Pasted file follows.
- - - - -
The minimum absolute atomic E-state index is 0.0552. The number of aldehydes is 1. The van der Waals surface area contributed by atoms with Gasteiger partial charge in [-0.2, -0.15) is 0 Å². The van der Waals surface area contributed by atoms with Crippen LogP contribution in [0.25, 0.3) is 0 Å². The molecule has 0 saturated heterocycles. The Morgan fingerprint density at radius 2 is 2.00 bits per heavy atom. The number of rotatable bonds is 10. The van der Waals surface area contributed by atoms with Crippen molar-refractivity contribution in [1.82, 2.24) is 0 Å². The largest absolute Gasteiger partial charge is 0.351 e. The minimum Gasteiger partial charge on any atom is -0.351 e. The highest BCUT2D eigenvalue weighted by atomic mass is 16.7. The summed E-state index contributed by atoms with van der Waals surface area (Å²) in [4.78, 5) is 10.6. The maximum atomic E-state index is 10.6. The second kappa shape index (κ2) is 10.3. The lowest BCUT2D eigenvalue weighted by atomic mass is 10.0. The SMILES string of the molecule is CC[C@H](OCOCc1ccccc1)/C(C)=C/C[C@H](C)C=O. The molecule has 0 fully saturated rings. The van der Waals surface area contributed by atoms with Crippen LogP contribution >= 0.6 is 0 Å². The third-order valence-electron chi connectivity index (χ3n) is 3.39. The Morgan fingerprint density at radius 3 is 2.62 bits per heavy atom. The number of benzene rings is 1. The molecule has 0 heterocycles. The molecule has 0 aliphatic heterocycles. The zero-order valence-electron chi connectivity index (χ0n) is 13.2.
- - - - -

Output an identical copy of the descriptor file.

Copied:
The minimum absolute atomic E-state index is 0.0552. The number of aldehydes is 1. The van der Waals surface area contributed by atoms with Gasteiger partial charge in [-0.2, -0.15) is 0 Å². The van der Waals surface area contributed by atoms with Crippen LogP contribution in [0.25, 0.3) is 0 Å². The molecule has 0 saturated heterocycles. The Morgan fingerprint density at radius 2 is 2.00 bits per heavy atom. The number of rotatable bonds is 10. The van der Waals surface area contributed by atoms with Crippen molar-refractivity contribution in [1.82, 2.24) is 0 Å². The largest absolute Gasteiger partial charge is 0.351 e. The minimum Gasteiger partial charge on any atom is -0.351 e. The highest BCUT2D eigenvalue weighted by atomic mass is 16.7. The summed E-state index contributed by atoms with van der Waals surface area (Å²) in [4.78, 5) is 10.6. The maximum atomic E-state index is 10.6. The second kappa shape index (κ2) is 10.3. The lowest BCUT2D eigenvalue weighted by atomic mass is 10.0. The SMILES string of the molecule is CC[C@H](OCOCc1ccccc1)/C(C)=C/C[C@H](C)C=O. The molecule has 0 fully saturated rings. The van der Waals surface area contributed by atoms with Crippen LogP contribution >= 0.6 is 0 Å². The third-order valence-electron chi connectivity index (χ3n) is 3.39. The Morgan fingerprint density at radius 3 is 2.62 bits per heavy atom. The number of benzene rings is 1. The molecule has 0 heterocycles. The molecule has 0 aliphatic heterocycles. The zero-order valence-electron chi connectivity index (χ0n) is 13.2.